Receive our most important stories in your inbox every day.
United Way of San Antonio and Bexar County announced Wednesday the 2018 United Way Community Campaign raised more than $46 million, exceeding the campaign goal by almost $5 million.
The announcement was made at Pearl Stable with more than 300 people from the corporate and nonprofit sectors attending.
“Working together, we are able to harness the collective capacity of personal giving … to make a huge impact in our community,” said Kim Lubel, 2018 United Way Campaign chair, and former chairwoman, president, and CEO of CST Brands. “Year over year over year, the depth of support from our community and the spirit of giving just blows me away.”
United Way-funded programs provide safety net services and emergency care, including food, housing, job training, after-school care, as well as help with domestic violence, financial literacy, child care, and more.
Last year, United Way of San Antonio exceeded its 2017 Community Campaign goal by $1.2 million, raising more than $48.7 million.
“United Way is a big part of how we give back to our community,” said USAA CEO Stuart Parker, who will chair the 2019 United Way Campaign.
“As you may have heard, 2018 will be the first year USAA is giving 1 percent of our pre-tax income, which will be approximately $40 million, and a big part of that contribution is going to the United Way,” Parker added. “The reason we’re such a big supporter of United Way is because it’s just such a great venue for our employees and our company to contribute and know that money is going to be well spent.”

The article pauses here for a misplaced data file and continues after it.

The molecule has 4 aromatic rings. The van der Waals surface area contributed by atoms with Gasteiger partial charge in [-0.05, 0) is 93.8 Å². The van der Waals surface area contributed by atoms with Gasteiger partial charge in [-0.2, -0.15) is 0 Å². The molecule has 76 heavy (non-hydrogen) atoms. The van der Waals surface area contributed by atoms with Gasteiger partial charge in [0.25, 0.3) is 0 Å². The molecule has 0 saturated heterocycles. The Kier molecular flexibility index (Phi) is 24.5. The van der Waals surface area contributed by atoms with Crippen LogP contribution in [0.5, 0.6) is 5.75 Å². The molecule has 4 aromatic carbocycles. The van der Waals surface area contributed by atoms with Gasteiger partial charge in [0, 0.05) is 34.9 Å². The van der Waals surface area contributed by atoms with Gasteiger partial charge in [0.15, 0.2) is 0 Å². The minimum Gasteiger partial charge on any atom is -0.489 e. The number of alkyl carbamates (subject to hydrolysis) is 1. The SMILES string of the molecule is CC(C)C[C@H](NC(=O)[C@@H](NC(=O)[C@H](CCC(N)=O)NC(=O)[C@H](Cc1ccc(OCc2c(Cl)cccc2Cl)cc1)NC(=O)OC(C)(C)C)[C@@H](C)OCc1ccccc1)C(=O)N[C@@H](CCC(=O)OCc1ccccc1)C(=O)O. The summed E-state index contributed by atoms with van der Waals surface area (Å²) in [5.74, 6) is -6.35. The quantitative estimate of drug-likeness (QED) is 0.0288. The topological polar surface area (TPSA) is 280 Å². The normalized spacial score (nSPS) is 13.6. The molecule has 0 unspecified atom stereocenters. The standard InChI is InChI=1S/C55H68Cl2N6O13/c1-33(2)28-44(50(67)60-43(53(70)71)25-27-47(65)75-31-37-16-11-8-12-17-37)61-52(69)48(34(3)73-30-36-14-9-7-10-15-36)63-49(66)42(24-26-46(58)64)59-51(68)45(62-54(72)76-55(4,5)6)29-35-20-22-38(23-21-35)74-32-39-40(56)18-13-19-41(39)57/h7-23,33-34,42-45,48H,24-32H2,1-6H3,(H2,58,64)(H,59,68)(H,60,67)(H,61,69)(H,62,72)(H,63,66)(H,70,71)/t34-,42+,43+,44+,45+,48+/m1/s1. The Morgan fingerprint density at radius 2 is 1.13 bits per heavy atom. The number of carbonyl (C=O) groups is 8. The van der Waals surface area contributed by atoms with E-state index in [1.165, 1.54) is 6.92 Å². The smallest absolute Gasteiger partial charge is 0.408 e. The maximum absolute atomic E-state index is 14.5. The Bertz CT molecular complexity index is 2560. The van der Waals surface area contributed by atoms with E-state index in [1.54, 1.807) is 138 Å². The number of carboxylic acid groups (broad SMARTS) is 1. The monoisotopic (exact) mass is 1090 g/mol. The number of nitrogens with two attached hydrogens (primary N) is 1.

USAA giving to United Way in San Antonio this year totaled $8.1 million.
Renee Garvens, chief development officer for the Boys & Girls Club San Antonio, attended the event Wednesday before the nonprofit’s planned day of wrapping holiday gifts donated for 1,300 local children in need.
She said the announcement that United Way had exceeded its goal was great news. “We’ve all had our United Way funding lessened over the years as the United Way’s funding has lessened,” she said. “Companies have restructured their giving for employees, so the United Way pile has gone down. To see they surpassed their goal by $5 million is phenomenal.”
Garvens said nonprofits in general are working harder than ever to fundraise and make up the difference, but United Way remains the backbone of funding.
“It’s scarce for funding for nonprofits right now,” she said. “But I think people care about their communities and they want to help. And most people have a charity that they have built a relationship with and they trust their dollars going to something they value personally, so I think we’ll be fine.
“I think San Antonio is incredibly generous, and this just shows it.”